That was after Monday’s trading deadline passed, with M’s doing very little. Picked up a waiver claim on minor leaguer Mike Freeman and DFA’s Patrick Kivlehan. They missed out on a trade for Reds shortstop Zack Cozart, probably a guy who could have helped this team, but I’m assuming the price was simply too high.
Sigh, just not a lot of good news going into Tuesday night’s rematch with the Red Sox. With Boston throwing lefty ace David Price at the M’s and the home team countering with reclamation project Wade LeBlanc, our chances just didn’t look good. The Mariners were likely to finish the night with another L, and dip below .500 for the first time since April 21st after a loss at home to the Angels left them 8-9.
And God only knows, that’s the way things started. David Ortiz doubled home Pedroia in the first inning. Hanley Ramirez hit a tremendous home run out to left-center field, and was followed by back to back doubles by Jackie Bradley, Jr. and Aaron Hill. Bosox up 3-0.
But in the good news department, LeBlanc was able to hang in for a solid six innings, reducing the wear on a dazed and confused bullpen. But when recent call-up Donn Roach relieved LeBlanc in the 7th, he held Boston at bay. But in the 8th that Ortiz guy drove in a fourth run to take a commanding lead 4-0.
But two really good things happened in this game. The first is that the M’s mounted a comeback. It may not match the epic 16-13 comeback destruction of San Diego on June 2nd, but for a team about to be left for dead by most of the casual fans in Seattle (remember Seahawks training camp opened last week,) it was a critical win.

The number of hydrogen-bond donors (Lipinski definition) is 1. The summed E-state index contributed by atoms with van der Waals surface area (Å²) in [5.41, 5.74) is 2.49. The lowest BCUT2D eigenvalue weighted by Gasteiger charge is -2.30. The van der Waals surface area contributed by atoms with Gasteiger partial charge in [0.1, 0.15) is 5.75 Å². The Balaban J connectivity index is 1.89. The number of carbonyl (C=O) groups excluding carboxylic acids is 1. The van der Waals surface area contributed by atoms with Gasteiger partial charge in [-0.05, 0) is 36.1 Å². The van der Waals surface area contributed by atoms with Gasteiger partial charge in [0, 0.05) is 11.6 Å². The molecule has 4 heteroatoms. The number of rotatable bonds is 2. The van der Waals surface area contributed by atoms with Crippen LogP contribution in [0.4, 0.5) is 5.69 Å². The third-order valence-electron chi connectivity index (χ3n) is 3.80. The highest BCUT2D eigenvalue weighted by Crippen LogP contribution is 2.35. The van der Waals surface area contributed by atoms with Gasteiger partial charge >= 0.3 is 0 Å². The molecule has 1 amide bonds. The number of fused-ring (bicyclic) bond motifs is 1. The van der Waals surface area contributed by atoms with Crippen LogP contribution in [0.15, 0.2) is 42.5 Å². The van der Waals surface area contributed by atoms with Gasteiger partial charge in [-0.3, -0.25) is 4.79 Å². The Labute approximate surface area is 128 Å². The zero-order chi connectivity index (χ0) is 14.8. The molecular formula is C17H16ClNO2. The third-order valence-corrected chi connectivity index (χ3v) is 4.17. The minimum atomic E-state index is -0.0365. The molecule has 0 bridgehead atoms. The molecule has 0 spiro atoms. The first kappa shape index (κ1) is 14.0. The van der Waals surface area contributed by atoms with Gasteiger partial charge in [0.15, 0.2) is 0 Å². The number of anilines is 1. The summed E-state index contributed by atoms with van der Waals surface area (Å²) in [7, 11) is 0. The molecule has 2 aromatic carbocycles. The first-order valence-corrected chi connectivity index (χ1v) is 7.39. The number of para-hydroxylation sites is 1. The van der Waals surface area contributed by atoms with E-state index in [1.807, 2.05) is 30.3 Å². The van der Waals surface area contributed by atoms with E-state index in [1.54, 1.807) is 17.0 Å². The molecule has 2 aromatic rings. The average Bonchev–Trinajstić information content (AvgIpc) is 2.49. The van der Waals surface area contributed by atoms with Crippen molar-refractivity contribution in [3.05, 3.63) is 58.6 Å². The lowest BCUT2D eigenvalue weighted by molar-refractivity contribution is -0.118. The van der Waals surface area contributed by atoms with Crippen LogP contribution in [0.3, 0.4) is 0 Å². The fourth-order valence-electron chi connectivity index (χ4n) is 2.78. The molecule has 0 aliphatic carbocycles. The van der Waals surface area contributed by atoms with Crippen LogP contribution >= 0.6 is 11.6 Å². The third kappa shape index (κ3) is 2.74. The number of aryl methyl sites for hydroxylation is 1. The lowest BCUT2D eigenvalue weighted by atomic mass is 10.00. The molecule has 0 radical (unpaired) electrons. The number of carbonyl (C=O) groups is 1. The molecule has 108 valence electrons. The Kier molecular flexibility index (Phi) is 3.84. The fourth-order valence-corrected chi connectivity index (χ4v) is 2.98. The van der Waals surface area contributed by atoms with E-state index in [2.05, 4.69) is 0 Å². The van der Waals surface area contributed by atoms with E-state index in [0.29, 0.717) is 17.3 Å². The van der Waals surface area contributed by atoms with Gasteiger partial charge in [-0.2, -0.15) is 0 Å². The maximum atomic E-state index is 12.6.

Mike Zunino led off the bottom of the 8th with a missile off Price into the left field seats. Seeming somewhat more mortal, Leonys Martin and Luis Sardinas got to Price for successive singles, before Guillermo Heredia recorded his first major league hit by driving in Martin. Price out, reliever Matt Barnes came in to get pinch-hitter Seth Smith. Newly acquired lefty Francisco Abad came in to face lefty Robinson Cano. Abad was greeted by a no-doubt-about-it howitzer blast. The M’s take the lead 5-4.
The second really good thing that happened is when rookie Edwin Diaz came out to close the ninth inning. It was like that moment in Jerry Maguire when Rene Zellweger said “You had me at hello.” There were no covered eyes. I wasn’t waiting for a slider two feet off the plate. I didn’t double check for an arrow sticking out of my butt. Diaz was dominant, and despite a one-out walk to Travis Shaw, was effective. Could the 22-year old be the best Mariners closer since J.J. Putz in 2007? Tomorrow is another day, who knows?
This has not been a good year but . . . Despite many flaws-not enough clutch hitting, too many defensive and base-running errors, injuries and ineffectiveness from starters and relievers-this team has managed to hang around .500. With the Red Sox series, the M’s wrap up the truly terrible two months of their schedule. Yes, they are only 53-52. But I would remind you that last year on August 3rd they were 49-58. Do I think they are going to play their way back into the Wild Card chase? Nope, I don’t.
But I do think they’ll be better. Why? Here’s a few reasons: